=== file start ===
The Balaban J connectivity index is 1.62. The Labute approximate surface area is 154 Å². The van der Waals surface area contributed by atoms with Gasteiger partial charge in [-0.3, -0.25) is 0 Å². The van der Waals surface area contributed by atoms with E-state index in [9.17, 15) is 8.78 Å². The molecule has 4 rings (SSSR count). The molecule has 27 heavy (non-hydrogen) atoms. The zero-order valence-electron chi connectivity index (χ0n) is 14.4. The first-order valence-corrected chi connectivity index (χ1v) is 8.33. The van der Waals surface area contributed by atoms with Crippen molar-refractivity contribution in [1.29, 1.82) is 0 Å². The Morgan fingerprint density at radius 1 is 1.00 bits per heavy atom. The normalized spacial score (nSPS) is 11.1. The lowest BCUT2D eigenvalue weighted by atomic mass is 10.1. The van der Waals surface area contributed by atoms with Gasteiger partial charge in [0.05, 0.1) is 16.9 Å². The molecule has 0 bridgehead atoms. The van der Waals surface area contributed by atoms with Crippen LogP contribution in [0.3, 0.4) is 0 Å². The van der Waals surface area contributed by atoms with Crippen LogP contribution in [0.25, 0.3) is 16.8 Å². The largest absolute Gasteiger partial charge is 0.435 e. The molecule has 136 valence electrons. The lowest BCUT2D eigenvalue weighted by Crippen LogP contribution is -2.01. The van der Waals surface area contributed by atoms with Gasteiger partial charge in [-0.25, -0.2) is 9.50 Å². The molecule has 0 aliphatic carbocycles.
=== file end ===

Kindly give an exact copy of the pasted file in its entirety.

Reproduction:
The Balaban J connectivity index is 1.62. The Labute approximate surface area is 154 Å². The van der Waals surface area contributed by atoms with Gasteiger partial charge in [-0.3, -0.25) is 0 Å². The van der Waals surface area contributed by atoms with E-state index in [9.17, 15) is 8.78 Å². The molecule has 4 rings (SSSR count). The molecule has 27 heavy (non-hydrogen) atoms. The zero-order valence-electron chi connectivity index (χ0n) is 14.4. The first-order valence-corrected chi connectivity index (χ1v) is 8.33. The van der Waals surface area contributed by atoms with Crippen molar-refractivity contribution in [1.29, 1.82) is 0 Å². The Morgan fingerprint density at radius 1 is 1.00 bits per heavy atom. The normalized spacial score (nSPS) is 11.1. The lowest BCUT2D eigenvalue weighted by atomic mass is 10.1. The van der Waals surface area contributed by atoms with Gasteiger partial charge in [0.05, 0.1) is 16.9 Å². The molecule has 0 bridgehead atoms. The van der Waals surface area contributed by atoms with Crippen LogP contribution in [0.3, 0.4) is 0 Å². The van der Waals surface area contributed by atoms with Crippen LogP contribution in [0.25, 0.3) is 16.8 Å². The largest absolute Gasteiger partial charge is 0.435 e. The molecule has 136 valence electrons. The lowest BCUT2D eigenvalue weighted by Crippen LogP contribution is -2.01. The van der Waals surface area contributed by atoms with Gasteiger partial charge in [-0.25, -0.2) is 9.50 Å². The molecule has 0 aliphatic carbocycles.